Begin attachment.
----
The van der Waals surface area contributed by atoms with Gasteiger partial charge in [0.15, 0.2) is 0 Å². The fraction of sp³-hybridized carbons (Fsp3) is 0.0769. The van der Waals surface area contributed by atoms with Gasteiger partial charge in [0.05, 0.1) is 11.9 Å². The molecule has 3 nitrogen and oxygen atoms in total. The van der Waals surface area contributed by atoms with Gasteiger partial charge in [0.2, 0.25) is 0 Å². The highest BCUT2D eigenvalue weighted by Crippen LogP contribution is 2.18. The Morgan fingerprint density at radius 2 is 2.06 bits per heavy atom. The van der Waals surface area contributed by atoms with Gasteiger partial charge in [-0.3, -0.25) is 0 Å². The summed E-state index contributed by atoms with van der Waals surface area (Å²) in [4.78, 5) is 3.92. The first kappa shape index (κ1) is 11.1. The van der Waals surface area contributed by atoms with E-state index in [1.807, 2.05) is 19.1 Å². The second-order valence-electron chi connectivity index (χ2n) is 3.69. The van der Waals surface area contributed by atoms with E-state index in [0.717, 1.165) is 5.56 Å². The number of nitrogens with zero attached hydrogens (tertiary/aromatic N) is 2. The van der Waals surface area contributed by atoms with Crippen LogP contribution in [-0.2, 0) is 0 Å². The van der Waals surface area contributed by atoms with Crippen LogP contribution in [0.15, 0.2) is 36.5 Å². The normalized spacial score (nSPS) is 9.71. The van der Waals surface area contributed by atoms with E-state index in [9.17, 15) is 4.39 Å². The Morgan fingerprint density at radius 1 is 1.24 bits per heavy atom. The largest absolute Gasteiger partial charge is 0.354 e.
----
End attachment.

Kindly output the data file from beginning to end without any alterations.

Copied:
The van der Waals surface area contributed by atoms with Gasteiger partial charge in [0.15, 0.2) is 0 Å². The fraction of sp³-hybridized carbons (Fsp3) is 0.0769. The van der Waals surface area contributed by atoms with Gasteiger partial charge in [0.05, 0.1) is 11.9 Å². The molecule has 3 nitrogen and oxygen atoms in total. The van der Waals surface area contributed by atoms with Gasteiger partial charge in [0.2, 0.25) is 0 Å². The highest BCUT2D eigenvalue weighted by Crippen LogP contribution is 2.18. The Morgan fingerprint density at radius 2 is 2.06 bits per heavy atom. The van der Waals surface area contributed by atoms with Gasteiger partial charge in [-0.3, -0.25) is 0 Å². The summed E-state index contributed by atoms with van der Waals surface area (Å²) in [4.78, 5) is 3.92. The first kappa shape index (κ1) is 11.1. The van der Waals surface area contributed by atoms with E-state index in [1.807, 2.05) is 19.1 Å². The second-order valence-electron chi connectivity index (χ2n) is 3.69. The van der Waals surface area contributed by atoms with E-state index in [0.717, 1.165) is 5.56 Å². The number of nitrogens with zero attached hydrogens (tertiary/aromatic N) is 2. The van der Waals surface area contributed by atoms with Crippen LogP contribution in [-0.2, 0) is 0 Å². The van der Waals surface area contributed by atoms with Crippen LogP contribution in [0.15, 0.2) is 36.5 Å². The normalized spacial score (nSPS) is 9.71. The van der Waals surface area contributed by atoms with E-state index in [9.17, 15) is 4.39 Å². The Morgan fingerprint density at radius 1 is 1.24 bits per heavy atom. The largest absolute Gasteiger partial charge is 0.354 e.